me of the private conference he had with Massassowat, and how he charged him perfectly to acquaint me therewith, as I showed before; which having done, he used many arguments himself to move us there

unto. That night we lodged at Namasket; and the 6th day following, about the mid-way between it and day.

home, we met two Indians, who told us, that Captain Standish was that day gone to the Massachusets. But contrary winds again drove him back; so that we found him at home; where the Indian of Paomet still was, being very importunate that the Captain should take the first opportunity of a fair wind to go with him. But their secret and villanous purposes being, through God's mercy, now made known, the Governor caused Captain Standish to send him away, without any distaste or manifestation of anger, that we might the better effect and bring to pass that which should be thought most necessary.

1 " Ketan is their good God, to cate for fair weather, for rain in whom they sacrifice after their time of drought, and for the recogainers be full with a good crop. very of their sick.” Wood's New Upon this God likewise they invo- England's Prospect, part ii. ch. 12.

CHAPTER XXI.

OF STANDISH'S EXPEDITION AGAINST THE INDIANS OF WESSA-
GUSSET, AND THE BREAKING UP OF WESTON'S COLONY

AT THAT PLACE.

XXI.

BEFORE this journey we heard many complaints, CHAP. both by the Indians, and some others of best desert amongst Master Weston's colony, how exceedingly 16 2 3. their company abased themselves by undirect means, to get victuals from the Indians, who dwelt not far from them, fetching them wood and water, &c. and all for a meal's meat; whereas, in the mean time, they might with diligence have gotten enough to have served them three or four times. Other by night brake the earth, and robbed the Indians' store ; for which they had been publicly stocked and whipped, and yet was there small amendment. This was about the end of February; at which time they had spent all Feb. their bread and corn, not leaving any for seed, neither would the Indians lend or sell them any more upon any terms. Hereupon they had thoughts to take it by violence; and to that spiked up every entrance into their town, being well impaled, save one, with a full resolution to proceed. But some more honestly minded advised John Sanders, their overseer, first to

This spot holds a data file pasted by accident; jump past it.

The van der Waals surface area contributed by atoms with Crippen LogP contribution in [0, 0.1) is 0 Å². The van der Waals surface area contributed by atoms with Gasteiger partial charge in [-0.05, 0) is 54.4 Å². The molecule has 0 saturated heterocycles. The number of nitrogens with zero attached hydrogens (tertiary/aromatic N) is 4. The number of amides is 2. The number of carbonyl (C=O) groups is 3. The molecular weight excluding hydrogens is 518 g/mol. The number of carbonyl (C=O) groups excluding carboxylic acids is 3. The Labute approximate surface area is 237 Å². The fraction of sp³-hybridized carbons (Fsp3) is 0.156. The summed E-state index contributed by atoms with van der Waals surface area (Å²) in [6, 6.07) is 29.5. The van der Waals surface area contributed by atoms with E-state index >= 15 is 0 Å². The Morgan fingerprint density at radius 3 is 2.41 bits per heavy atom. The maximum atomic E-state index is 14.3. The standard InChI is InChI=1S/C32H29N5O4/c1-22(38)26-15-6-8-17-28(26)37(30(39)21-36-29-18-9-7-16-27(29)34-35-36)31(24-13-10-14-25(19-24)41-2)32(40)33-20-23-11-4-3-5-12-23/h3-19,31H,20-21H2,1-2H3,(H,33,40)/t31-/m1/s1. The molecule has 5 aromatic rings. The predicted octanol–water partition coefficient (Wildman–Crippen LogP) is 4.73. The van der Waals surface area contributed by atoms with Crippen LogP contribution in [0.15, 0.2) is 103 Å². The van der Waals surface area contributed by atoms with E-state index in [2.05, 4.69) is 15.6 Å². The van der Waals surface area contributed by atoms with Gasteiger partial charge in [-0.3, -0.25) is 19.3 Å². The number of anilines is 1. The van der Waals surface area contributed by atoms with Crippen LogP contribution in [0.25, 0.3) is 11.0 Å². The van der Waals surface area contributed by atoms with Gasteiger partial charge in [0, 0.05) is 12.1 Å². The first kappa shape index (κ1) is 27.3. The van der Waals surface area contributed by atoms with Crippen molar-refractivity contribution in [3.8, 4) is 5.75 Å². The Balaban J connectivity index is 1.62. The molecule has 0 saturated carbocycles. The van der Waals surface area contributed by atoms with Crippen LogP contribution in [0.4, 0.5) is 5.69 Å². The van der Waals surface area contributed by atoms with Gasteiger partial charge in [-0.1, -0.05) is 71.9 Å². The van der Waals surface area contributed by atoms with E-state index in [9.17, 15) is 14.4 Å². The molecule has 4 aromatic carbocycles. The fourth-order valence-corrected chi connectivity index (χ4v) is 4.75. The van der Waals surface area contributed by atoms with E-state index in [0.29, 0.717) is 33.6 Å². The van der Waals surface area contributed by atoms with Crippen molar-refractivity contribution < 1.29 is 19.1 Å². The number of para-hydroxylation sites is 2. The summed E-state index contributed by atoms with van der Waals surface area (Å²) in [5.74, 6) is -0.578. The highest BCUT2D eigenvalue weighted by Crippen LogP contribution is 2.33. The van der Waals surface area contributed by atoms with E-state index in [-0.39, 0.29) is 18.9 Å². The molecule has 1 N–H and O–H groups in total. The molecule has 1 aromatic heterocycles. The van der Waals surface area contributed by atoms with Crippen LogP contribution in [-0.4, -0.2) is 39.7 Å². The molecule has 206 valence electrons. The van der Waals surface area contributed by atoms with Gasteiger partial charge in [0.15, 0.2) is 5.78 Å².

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A MESSENGER FROM WESTON'S COLONY.

XXI.

Mar.

CHAP. write to Plymouth ; and if the Governor advised him

thereunto, he might the better do it. This course was 162 3. well liked, and an Indian was sent with all speed with

a letter to our Governor, the contents whereof were to this effect; that being in great want, and their people daily falling down, he intended to go to Munhiggen, where was a plantation of Sir Ferdinando Gorges, to buy bread from the ships that came thither a fishing, with the first opportunity of wind; but knew not how the colony would be preserved till his return. He had used all means both to buy and borrow of Indians, whom he knew to be stored, and he thought maliciously withheld it, and therefore was resolved to take it by violence, and only waited the return of the messenger, which he desired should be hastened, craving his advice therein, promising also to make restitution afterward. The Governor, upon the receipt hereof, asked the messenger what store of corn they had, as. if he had intended to buy of them ; who answered, very little more than that they reserved for seed, having already spared all they could.

Forthwith the Governor and his Assistant sont for many of us to advise with them herein ; who, after scrious consideration, no way approving of this intended course, the Governor answered his letter, and caused many of us to set our hands thereto; the contents whereof were to this purpose. We altogether disliked their intendment, as being against the law of God and nature, showing how it would cross the worthy ends and proceedings of the King's Majesty, and his honorable Council for this place, both in respect of the peaceable enlarging of his Majesty's dominions, and also of the propagation of the knowledge and law of God, and